——-> SIDE NOTE<——– In Korea, when you are born. Your 1 years old. On New Years day all Koreans turns a year older together. Therefore, on your actual birthday you do not celebrate turning older but just the day you were born. SOO, for an example, if you were born on December 25th you would be 1 years old but then on January 1st you would be 2 years old. So in our classes of 7 year olds most of them are 5 and most the of 5 year old classes are, well, really little. You get my point?

The kids piled on the brightly decorated school bus in their matching excursion jumpsuits. On bus rides to our destinations it is the English teachers job to keep the children entertained with singing into a microphone.  We are confident to say that with the set of vocals on Kitty and Santa we will not be signing up for any American Idol contests any time soon.

We arrived at the farm 20 minutes later and were greeted with boxes of saws and small thin white gloves to wear. We couldn’t figure out if these were intended for protection or to give the kids a little Michael Jackson flare and style.

Cute little Jack + stick = deadly weapon

The kids were loving this trip, it probably was the intense excitement of seeing some drama unfold in front of their very eyes. Kitty and Santa were on watch making sure no kids were running, jumping, or hitting others with saws.

Kids, this is a sharp saw.

Teacha Teacha! Look what I found!

Kitty and Santa were told that we would be having a picnic lunch and this was a first. At home when you pack a brown paper lunch it usually includes some type of easy make sandwich, a fruit and maybe a small snack. Today’s lunch was 1/2 a cup of white rice, some egg topped with…ketchup! MMmmM! Also serving a side of kim-chi (because there is never a meal in Korea, no matter how small, without kim-chi) and pickled radish. Eat up kids!

The kids ended up all surviving the trip. The Korean teachers thought it was such a success that they told us they are going to start bringing the children here more! YAY! Kitty and Santa went home shared a bottle of wine to release some anxiety.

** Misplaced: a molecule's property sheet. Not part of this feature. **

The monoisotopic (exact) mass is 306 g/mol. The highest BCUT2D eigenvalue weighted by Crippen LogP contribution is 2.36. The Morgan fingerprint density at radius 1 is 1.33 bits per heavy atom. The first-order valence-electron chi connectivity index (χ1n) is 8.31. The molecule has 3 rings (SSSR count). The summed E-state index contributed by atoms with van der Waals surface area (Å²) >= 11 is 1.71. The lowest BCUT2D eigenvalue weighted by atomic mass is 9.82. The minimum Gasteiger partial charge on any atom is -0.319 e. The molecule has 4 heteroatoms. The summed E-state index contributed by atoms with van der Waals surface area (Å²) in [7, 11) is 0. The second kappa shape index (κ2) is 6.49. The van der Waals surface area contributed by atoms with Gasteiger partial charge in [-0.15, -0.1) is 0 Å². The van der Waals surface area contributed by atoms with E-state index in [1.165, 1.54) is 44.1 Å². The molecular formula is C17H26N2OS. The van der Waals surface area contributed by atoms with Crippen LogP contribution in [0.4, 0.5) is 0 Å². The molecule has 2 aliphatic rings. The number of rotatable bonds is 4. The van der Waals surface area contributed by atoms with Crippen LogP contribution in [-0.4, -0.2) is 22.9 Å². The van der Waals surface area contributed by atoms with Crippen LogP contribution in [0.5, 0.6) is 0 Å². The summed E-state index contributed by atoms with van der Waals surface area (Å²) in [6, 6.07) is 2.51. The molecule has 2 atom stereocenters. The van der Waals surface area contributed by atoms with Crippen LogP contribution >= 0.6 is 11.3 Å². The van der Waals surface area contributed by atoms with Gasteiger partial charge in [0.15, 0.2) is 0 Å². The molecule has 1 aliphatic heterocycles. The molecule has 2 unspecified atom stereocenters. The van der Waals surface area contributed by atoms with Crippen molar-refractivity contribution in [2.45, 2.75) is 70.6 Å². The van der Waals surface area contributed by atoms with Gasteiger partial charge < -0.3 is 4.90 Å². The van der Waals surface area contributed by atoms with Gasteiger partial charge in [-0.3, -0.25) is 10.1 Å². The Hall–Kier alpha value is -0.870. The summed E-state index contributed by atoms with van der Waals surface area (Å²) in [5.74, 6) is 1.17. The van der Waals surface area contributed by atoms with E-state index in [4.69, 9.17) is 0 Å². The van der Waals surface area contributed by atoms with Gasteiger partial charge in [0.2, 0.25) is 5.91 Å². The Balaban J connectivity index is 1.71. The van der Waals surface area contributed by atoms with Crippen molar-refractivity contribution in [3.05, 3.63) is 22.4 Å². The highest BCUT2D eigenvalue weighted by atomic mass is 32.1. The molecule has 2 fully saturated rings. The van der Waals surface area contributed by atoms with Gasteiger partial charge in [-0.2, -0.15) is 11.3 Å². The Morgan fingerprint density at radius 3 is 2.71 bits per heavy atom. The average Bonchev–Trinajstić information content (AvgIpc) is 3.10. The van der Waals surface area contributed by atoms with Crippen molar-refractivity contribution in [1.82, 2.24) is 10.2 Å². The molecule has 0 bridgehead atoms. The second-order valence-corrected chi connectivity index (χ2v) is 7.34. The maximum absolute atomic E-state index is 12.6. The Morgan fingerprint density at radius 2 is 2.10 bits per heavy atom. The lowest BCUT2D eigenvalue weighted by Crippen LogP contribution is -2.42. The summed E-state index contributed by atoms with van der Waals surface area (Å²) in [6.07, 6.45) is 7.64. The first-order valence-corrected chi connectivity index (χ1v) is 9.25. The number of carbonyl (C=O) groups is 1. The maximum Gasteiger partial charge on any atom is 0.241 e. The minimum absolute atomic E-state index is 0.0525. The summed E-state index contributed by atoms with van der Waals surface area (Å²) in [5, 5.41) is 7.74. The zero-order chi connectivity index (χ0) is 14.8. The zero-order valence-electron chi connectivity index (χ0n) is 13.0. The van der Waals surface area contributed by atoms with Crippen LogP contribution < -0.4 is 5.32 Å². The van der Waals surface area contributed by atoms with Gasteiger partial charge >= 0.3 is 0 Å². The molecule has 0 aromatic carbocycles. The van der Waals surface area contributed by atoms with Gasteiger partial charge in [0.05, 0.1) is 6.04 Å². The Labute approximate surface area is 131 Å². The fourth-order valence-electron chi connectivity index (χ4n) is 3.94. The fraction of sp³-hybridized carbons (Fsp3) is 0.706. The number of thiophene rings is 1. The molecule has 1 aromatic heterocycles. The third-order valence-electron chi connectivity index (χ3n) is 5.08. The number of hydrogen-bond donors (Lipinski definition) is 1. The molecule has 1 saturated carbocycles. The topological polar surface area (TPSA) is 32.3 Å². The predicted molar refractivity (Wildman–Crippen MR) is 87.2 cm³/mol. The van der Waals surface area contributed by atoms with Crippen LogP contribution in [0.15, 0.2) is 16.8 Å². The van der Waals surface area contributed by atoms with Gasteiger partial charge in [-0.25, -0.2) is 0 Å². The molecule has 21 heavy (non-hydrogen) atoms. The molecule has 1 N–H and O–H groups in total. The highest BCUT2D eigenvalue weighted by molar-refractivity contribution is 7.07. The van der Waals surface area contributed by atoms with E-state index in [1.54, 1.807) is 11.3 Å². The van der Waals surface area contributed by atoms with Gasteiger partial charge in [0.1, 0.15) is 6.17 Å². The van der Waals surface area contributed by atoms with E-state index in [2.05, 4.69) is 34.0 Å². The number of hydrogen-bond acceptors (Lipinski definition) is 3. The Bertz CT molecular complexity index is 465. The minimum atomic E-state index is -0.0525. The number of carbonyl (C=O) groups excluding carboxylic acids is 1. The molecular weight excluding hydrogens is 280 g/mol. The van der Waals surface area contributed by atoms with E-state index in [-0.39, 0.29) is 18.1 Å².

Next week we are going to KIM-CHI LAND – a place full of different types of fermented cabbage in fiery hot chili sauces. A word of advise from our bosses “wear red, it might get messy.” Just goes to show that cultural differences are rather large and the children here in Korea are most definitely exposed to a different type of fun.

PEACE, LOVE & CULTURE SHOCK TO YOU ALL! – Santa & Kitty

Busan-ing Around

Kitty and Santa had a long weekend due to the Korean holiday, Chuseok, and decided to head south to enjoy some R&R on the beaches of Busan.

Chuseok is basically the Thanksgiving of Korea. Its the one time a year where people travel to their hometowns to meet family, eat and honor their ancestors with a ceremony at their grave. Kitty and Santa love pounding food on thanksgiving and were very interested in what types of food would be involved on this day. Our “supersize” Americaness came out as we drilled a new Korean friend on the bus about what he was going to eat with his family. We were surprised when he replied with ” A delicious apple, maybe a pear, rice, kimchi, meat and probably songpyeon.” The fat kids in us felt slightly disappointed with that response. Chuseok is the biggest holiday of the year, the only day in Korea when everyone has off work. It is literally Christmas with no presents. Santa was sad.

These cases of apples are given as gifts for the holiday. For $33.00 USD I guess we would be pretty excited to eat apples on thanksgiving. again, be thankful for your produce.

Songpyeon or Korean half moon rice cakes are a traditional Korean desert. Its basically rice dough with a little brown sugar or red beans in the middle, then boiled. Not that sweet and for being the only desert on the thanksgiving table. We were pretty shocked and knew we were going to be missing the madness at home this holiday season.